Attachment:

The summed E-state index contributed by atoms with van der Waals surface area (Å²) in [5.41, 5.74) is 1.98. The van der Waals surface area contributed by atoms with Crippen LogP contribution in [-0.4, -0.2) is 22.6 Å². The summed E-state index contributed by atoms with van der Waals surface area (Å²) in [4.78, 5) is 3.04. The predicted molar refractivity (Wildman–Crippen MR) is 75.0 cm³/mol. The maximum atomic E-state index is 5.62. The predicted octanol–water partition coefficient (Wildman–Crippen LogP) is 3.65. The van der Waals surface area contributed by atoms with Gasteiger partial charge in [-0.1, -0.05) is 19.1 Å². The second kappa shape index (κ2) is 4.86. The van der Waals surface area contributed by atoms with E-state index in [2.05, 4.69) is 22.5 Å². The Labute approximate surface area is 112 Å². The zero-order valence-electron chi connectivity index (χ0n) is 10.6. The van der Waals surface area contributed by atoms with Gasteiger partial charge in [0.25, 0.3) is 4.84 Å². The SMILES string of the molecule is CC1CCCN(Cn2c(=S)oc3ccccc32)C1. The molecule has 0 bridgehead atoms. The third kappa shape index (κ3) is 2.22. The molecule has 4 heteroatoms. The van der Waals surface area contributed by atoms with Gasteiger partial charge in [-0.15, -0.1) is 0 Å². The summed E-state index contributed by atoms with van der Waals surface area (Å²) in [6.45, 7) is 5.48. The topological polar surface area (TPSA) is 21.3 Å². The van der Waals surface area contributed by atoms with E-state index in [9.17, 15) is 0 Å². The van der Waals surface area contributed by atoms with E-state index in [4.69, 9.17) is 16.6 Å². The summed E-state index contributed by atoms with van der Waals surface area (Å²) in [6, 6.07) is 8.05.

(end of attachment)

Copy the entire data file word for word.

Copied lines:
The summed E-state index contributed by atoms with van der Waals surface area (Å²) in [5.41, 5.74) is 1.98. The van der Waals surface area contributed by atoms with Crippen LogP contribution in [-0.4, -0.2) is 22.6 Å². The summed E-state index contributed by atoms with van der Waals surface area (Å²) in [4.78, 5) is 3.04. The predicted molar refractivity (Wildman–Crippen MR) is 75.0 cm³/mol. The maximum atomic E-state index is 5.62. The predicted octanol–water partition coefficient (Wildman–Crippen LogP) is 3.65. The van der Waals surface area contributed by atoms with Gasteiger partial charge in [-0.1, -0.05) is 19.1 Å². The second kappa shape index (κ2) is 4.86. The van der Waals surface area contributed by atoms with E-state index in [2.05, 4.69) is 22.5 Å². The Labute approximate surface area is 112 Å². The zero-order valence-electron chi connectivity index (χ0n) is 10.6. The van der Waals surface area contributed by atoms with Gasteiger partial charge in [0.25, 0.3) is 4.84 Å². The SMILES string of the molecule is CC1CCCN(Cn2c(=S)oc3ccccc32)C1. The molecule has 0 bridgehead atoms. The third kappa shape index (κ3) is 2.22. The molecule has 4 heteroatoms. The van der Waals surface area contributed by atoms with Gasteiger partial charge in [-0.15, -0.1) is 0 Å². The summed E-state index contributed by atoms with van der Waals surface area (Å²) in [6.45, 7) is 5.48. The topological polar surface area (TPSA) is 21.3 Å². The van der Waals surface area contributed by atoms with E-state index in [9.17, 15) is 0 Å². The van der Waals surface area contributed by atoms with E-state index in [4.69, 9.17) is 16.6 Å². The summed E-state index contributed by atoms with van der Waals surface area (Å²) in [6, 6.07) is 8.05.